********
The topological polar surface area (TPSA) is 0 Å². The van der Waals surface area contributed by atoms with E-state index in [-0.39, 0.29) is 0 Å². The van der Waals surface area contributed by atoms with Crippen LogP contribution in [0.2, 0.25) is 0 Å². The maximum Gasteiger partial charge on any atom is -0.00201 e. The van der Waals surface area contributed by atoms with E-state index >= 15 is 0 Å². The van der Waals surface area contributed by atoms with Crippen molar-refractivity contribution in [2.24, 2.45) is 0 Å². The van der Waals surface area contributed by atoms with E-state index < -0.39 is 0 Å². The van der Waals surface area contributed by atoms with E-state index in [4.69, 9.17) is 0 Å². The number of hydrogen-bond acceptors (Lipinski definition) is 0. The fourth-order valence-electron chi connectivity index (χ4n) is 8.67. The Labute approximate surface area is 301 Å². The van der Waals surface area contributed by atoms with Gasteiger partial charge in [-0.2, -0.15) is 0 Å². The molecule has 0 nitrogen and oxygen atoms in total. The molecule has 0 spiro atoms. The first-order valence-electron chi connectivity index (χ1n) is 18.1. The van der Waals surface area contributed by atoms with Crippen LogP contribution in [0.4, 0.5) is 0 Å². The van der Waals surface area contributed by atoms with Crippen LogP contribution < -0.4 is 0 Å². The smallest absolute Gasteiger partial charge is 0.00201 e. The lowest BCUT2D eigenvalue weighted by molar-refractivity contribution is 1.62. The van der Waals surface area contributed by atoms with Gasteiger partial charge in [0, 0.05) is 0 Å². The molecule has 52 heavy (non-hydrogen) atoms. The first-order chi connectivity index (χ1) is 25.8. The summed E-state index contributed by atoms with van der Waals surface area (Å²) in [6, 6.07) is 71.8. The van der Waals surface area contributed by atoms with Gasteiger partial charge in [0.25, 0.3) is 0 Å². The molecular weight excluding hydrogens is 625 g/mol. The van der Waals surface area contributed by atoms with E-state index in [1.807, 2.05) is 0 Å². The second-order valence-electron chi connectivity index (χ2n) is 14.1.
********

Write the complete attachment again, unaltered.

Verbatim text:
The topological polar surface area (TPSA) is 0 Å². The van der Waals surface area contributed by atoms with E-state index in [-0.39, 0.29) is 0 Å². The van der Waals surface area contributed by atoms with Crippen LogP contribution in [0.2, 0.25) is 0 Å². The maximum Gasteiger partial charge on any atom is -0.00201 e. The van der Waals surface area contributed by atoms with E-state index >= 15 is 0 Å². The van der Waals surface area contributed by atoms with Crippen molar-refractivity contribution in [2.24, 2.45) is 0 Å². The van der Waals surface area contributed by atoms with E-state index < -0.39 is 0 Å². The van der Waals surface area contributed by atoms with E-state index in [4.69, 9.17) is 0 Å². The number of hydrogen-bond acceptors (Lipinski definition) is 0. The fourth-order valence-electron chi connectivity index (χ4n) is 8.67. The Labute approximate surface area is 301 Å². The van der Waals surface area contributed by atoms with Gasteiger partial charge in [-0.2, -0.15) is 0 Å². The molecule has 0 nitrogen and oxygen atoms in total. The molecule has 0 spiro atoms. The first-order valence-electron chi connectivity index (χ1n) is 18.1. The van der Waals surface area contributed by atoms with Crippen LogP contribution in [0.4, 0.5) is 0 Å². The van der Waals surface area contributed by atoms with Crippen LogP contribution < -0.4 is 0 Å². The smallest absolute Gasteiger partial charge is 0.00201 e. The lowest BCUT2D eigenvalue weighted by molar-refractivity contribution is 1.62. The van der Waals surface area contributed by atoms with Gasteiger partial charge in [0, 0.05) is 0 Å². The molecule has 52 heavy (non-hydrogen) atoms. The first-order chi connectivity index (χ1) is 25.8. The summed E-state index contributed by atoms with van der Waals surface area (Å²) in [6, 6.07) is 71.8. The van der Waals surface area contributed by atoms with Gasteiger partial charge in [0.25, 0.3) is 0 Å². The molecular weight excluding hydrogens is 625 g/mol. The van der Waals surface area contributed by atoms with E-state index in [1.807, 2.05) is 0 Å². The second-order valence-electron chi connectivity index (χ2n) is 14.1.